Covid-19 France Quarantine: Part 3 in the countryside. C’s birthday passed. The weather got warmer. Flowers were abundant, but the days were long. Already, twice, with hope, we had watched the state newscast as the president updated the situation. And there was nothing to look forward to. Despite the change in the weather and the abundant sunshine, it seemed there was no hope.
Quickly, my birthday was upon me. Twenty-three, and not at all where I was expecting to be. I had envisioned a pique-nique under the cherry blossoms in the Parc de Sceaux, surrounded by the friends that had become family in a strange land, laughing as the petals floated in the breeze.
Instead, I was surviving a global pandemic, and I hadn’t left the family property in about 30 days. Not to say I wasn’t having fun. After mornings spent meddling and muddling through French grammar and fifth-grade math (I had effectively become a tutor, and in a foreign language), we were free to roam the gardens, and quickly when I begged off of sports we turned to to games of leisure: Pétanque, croquet, and chasing butterflies.
La Chasse aux Papillons
C took after them with maniac zeal, the butterfly net billowing in the wind. There were some casualties, including one he maimed and who subsequently named August. Our attempts to nurse him back to health were more for our own consciences and not because I knew there would be any efficacy.
One day, after he had run into the field in pursuit of one of the larger butterflies, he handed me the net and demanded that I now catch one. I was resigned. In my heavy, leaky rain boots that were cumbersome as the temperatures warmed, I myself ran like a maniac into the field, loosing my hat as I half stumbled, half ran, half skipped in pursuit of everything that resembled our prized catch.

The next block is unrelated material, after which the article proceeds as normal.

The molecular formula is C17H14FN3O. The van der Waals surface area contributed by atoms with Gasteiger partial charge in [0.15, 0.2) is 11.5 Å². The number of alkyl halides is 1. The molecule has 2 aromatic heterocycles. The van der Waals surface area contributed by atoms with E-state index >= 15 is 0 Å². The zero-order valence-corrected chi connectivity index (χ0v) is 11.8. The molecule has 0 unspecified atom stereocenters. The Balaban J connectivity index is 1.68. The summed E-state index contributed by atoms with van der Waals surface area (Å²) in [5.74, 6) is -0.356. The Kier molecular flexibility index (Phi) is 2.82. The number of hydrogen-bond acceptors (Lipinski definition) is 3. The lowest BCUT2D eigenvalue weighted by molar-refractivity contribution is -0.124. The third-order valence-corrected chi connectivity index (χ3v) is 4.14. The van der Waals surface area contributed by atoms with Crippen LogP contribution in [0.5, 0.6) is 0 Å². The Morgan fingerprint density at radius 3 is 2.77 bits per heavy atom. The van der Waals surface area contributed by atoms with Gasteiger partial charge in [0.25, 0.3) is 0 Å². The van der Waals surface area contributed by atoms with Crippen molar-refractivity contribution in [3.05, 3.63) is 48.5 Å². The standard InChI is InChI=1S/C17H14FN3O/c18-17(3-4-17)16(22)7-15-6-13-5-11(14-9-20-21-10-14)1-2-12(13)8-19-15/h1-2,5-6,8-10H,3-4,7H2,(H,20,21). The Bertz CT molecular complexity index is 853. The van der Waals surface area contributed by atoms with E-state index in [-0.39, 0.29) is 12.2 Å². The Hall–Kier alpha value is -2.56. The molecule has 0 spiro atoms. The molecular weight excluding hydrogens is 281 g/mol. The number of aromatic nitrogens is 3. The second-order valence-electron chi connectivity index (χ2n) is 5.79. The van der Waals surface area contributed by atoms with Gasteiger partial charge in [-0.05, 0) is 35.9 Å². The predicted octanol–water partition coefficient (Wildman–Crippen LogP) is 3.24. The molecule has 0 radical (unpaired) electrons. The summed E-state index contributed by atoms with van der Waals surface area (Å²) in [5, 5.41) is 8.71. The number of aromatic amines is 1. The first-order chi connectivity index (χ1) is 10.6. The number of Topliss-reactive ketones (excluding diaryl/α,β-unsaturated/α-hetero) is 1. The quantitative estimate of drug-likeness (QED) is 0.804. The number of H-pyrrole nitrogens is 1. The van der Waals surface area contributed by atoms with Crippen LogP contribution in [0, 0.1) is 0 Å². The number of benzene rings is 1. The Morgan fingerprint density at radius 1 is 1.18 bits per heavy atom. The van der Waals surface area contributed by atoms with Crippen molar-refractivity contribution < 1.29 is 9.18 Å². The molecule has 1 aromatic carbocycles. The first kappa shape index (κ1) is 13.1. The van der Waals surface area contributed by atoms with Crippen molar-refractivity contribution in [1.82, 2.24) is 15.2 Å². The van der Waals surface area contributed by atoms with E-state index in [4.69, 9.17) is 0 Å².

My efforts were duly reward by several (!!!) fine prizes, along with my permis de chases aux papillons — butterfly hunting (catching) license! Prior to this, I had never seen a butterfly up close, and the wings are truly some of the most extraordinary things I have ever seen. There were a few casualties caught in C’s maniac zeal, and though we were unsuccessful in nursing them back to health, it allowed us, in the short time we had them, to observe life as art.
My birthday rolled up, unexpectedly. The days are long, so they say, and the years are short. And that’s exactly how I woke up on April 17th, a few days past a month of quarantine, at the ripe new age of 23.
As a general principle, for as long as I can remember (consciously, this was age 5), I have dreaded birthdays, but for some reason, I was looking forward to 23. Now, here I was, laying in a stone cottage, many miles from Paris, under the sunshine.
Despite the good weather and, I couldn’t shade my melancholy and disappointment. However, the day met me with kindness in ways I wasn’t expecting. C and V, after lunch, made an occasion of it with a little pique-nique in the garden. We had taken the habit of eating a goûter (snack) after a few hours of play, but they pulled it all out, fancy apple juice and all. I was really…touched!
Then, that evening, the whole family surprised me with a birthday dinner, complete with champagne, gougères (my FAVORITE), and a chocolate cake with candles, which we all heartily dug into after plates of blanquette de veau (which will make me think of them every time I make the dish). Even though it wasn’t the celebration I had been anticipating, it was more than I could have ever hoped for, and I am so grateful they loved me in that way.